• Slow-moving items: Products with slow sell-through rates
  • Down-trending items: Items that are no longer in season
  • Off-season items: Selling off winter goods during the summer season

However, discounting must be done strategically with an apparent objective as lowering prices too often can be detrimental to your brand image.

Regularly offering high discounts could lead to customers perceiving you as their go-to brand for ‘sale items’. Therefore, switch up your markdown strategy by deploying short-term markdown tactics.

A popular tactic in e-commerce is creating flash sales or limited-time offers. Typically done within 24 to 36 hours, the flash sale provides a sense of urgency among customers to shop. 

The main benefit to a flash sale is that these sales can be made periodically during the season to help clear stock before the seasonal trade period ends. 

Other common tactics include a themed sale which reduces prices for products related to a specific theme or event.

Usually coupled together with a limited time offer, the themes can range from particular calendar dates such as “back-to-school” period or significant events such as the Coachella music festival. 

Levi's bundle sale
Image credit: Levi’s

Bundling is another excellent method to move large volumes of products quickly.

A bundle can be a combination of products with similar items or items that complement each other. Common bundles used by retailers are “Buy 1 Get 1”, “Buy 2 for 50% off” or “Get 3 for the price of 2”.

The key to a good bundling strategy is to coordinate items that can be sold off together and place the right price point.

Re-marketing Your Products

If a product is not selling, the issue may not lie with the product itself but the way it is marketed. In the case where you are unable to markdown the price of a product any further, consider refreshing your marketing strategy. 

The first method is to optimise the item’s product page. Images and text can significantly influence a customer’s purchasing decision.

Therefore, do ensure the products are photographed as best as possible, accompanied by a persuasive copy and tagged accurately. This will not only improve how the product is perceived but also increase your website’s Search Engine Optimisation (SEO).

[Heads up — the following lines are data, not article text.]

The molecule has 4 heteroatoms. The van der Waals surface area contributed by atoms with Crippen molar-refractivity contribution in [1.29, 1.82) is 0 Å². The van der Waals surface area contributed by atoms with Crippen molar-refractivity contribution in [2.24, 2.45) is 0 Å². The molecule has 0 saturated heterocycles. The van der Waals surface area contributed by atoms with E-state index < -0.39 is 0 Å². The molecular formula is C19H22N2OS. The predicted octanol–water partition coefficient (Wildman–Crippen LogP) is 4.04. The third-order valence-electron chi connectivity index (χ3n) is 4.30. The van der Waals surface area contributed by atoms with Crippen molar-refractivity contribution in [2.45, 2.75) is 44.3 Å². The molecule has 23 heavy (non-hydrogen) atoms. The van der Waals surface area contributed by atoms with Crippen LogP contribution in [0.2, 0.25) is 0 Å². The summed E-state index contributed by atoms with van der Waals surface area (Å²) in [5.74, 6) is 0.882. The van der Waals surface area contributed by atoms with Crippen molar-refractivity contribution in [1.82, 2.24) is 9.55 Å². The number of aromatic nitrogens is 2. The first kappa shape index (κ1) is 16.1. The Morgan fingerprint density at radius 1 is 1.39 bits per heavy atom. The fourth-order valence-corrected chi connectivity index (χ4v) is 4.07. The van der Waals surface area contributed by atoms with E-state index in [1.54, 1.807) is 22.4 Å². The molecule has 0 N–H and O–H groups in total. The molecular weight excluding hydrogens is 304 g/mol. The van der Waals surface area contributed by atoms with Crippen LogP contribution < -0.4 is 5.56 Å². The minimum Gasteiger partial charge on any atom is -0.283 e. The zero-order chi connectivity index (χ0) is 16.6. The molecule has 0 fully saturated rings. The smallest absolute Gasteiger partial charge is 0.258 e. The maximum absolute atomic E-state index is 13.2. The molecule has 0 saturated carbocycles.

Boohoo product page
Image credit: Boohoo

The second method is utilising social media. From hosting giveaways to holding competitions, there is a multitude of ways to moving excess inventory while increasing brand awareness through social media. 

The great thing about a giveaway is that you have full control of the mechanics.

When determining the mechanics of a giveaway, consider the perceived value of the items. The higher the value, the more terms and conditions you can apply. If your giveaway item does not seem valuable enough, consumers may opt not to join at all. 

For example, this Instagram post shows Forever 21 giving away various items, followed by a list of rules to enter the giveaway. 

Forever 21 giveaway
Image credit: Forever21

The rules here are simple – follow, comment and tag two friends. Although there is more than one step, the perceived value of the items is high enough that consumers are willing to participate.

Key Takeaways

Excess inventory is inevitable in every business, but how you navigate it will determine your cash flow.

Consistently monitor assortment balance and inventory levels to identify slow-movers early. This allows you to strategise markdown activities accordingly. 

Having access to real-time data not only eases monitoring and tracking of product movement but also allows quick visualisation. This enables you to plan your next steps effectively, preventing any significant losses.